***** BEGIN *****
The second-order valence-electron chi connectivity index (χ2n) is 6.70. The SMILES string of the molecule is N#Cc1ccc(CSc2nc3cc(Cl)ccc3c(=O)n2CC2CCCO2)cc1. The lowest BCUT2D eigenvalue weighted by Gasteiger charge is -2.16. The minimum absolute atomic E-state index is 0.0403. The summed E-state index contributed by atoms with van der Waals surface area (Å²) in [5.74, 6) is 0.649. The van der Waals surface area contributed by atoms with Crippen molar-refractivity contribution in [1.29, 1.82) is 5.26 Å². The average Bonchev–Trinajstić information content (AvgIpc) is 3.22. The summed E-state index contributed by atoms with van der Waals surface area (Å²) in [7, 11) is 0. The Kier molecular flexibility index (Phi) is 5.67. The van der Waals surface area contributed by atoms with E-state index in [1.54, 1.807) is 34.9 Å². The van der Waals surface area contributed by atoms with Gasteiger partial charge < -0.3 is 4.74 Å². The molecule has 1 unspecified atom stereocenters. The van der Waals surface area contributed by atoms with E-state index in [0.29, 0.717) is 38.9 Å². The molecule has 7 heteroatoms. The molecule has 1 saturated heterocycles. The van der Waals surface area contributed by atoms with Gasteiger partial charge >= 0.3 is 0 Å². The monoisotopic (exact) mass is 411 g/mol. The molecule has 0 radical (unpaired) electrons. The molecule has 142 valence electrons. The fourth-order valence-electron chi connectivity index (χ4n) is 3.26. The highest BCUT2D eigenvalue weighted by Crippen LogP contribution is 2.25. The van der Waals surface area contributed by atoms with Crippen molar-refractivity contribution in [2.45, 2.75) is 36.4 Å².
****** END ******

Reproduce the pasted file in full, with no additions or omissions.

The second-order valence-electron chi connectivity index (χ2n) is 6.70. The SMILES string of the molecule is N#Cc1ccc(CSc2nc3cc(Cl)ccc3c(=O)n2CC2CCCO2)cc1. The lowest BCUT2D eigenvalue weighted by Gasteiger charge is -2.16. The minimum absolute atomic E-state index is 0.0403. The summed E-state index contributed by atoms with van der Waals surface area (Å²) in [5.74, 6) is 0.649. The van der Waals surface area contributed by atoms with Crippen molar-refractivity contribution in [1.29, 1.82) is 5.26 Å². The average Bonchev–Trinajstić information content (AvgIpc) is 3.22. The summed E-state index contributed by atoms with van der Waals surface area (Å²) in [7, 11) is 0. The Kier molecular flexibility index (Phi) is 5.67. The van der Waals surface area contributed by atoms with E-state index in [1.54, 1.807) is 34.9 Å². The van der Waals surface area contributed by atoms with Gasteiger partial charge < -0.3 is 4.74 Å². The molecule has 1 unspecified atom stereocenters. The van der Waals surface area contributed by atoms with E-state index in [0.29, 0.717) is 38.9 Å². The molecule has 7 heteroatoms. The molecule has 1 saturated heterocycles. The van der Waals surface area contributed by atoms with Gasteiger partial charge >= 0.3 is 0 Å². The monoisotopic (exact) mass is 411 g/mol. The molecule has 0 radical (unpaired) electrons. The molecule has 142 valence electrons. The fourth-order valence-electron chi connectivity index (χ4n) is 3.26. The highest BCUT2D eigenvalue weighted by Crippen LogP contribution is 2.25. The van der Waals surface area contributed by atoms with Crippen molar-refractivity contribution in [2.45, 2.75) is 36.4 Å².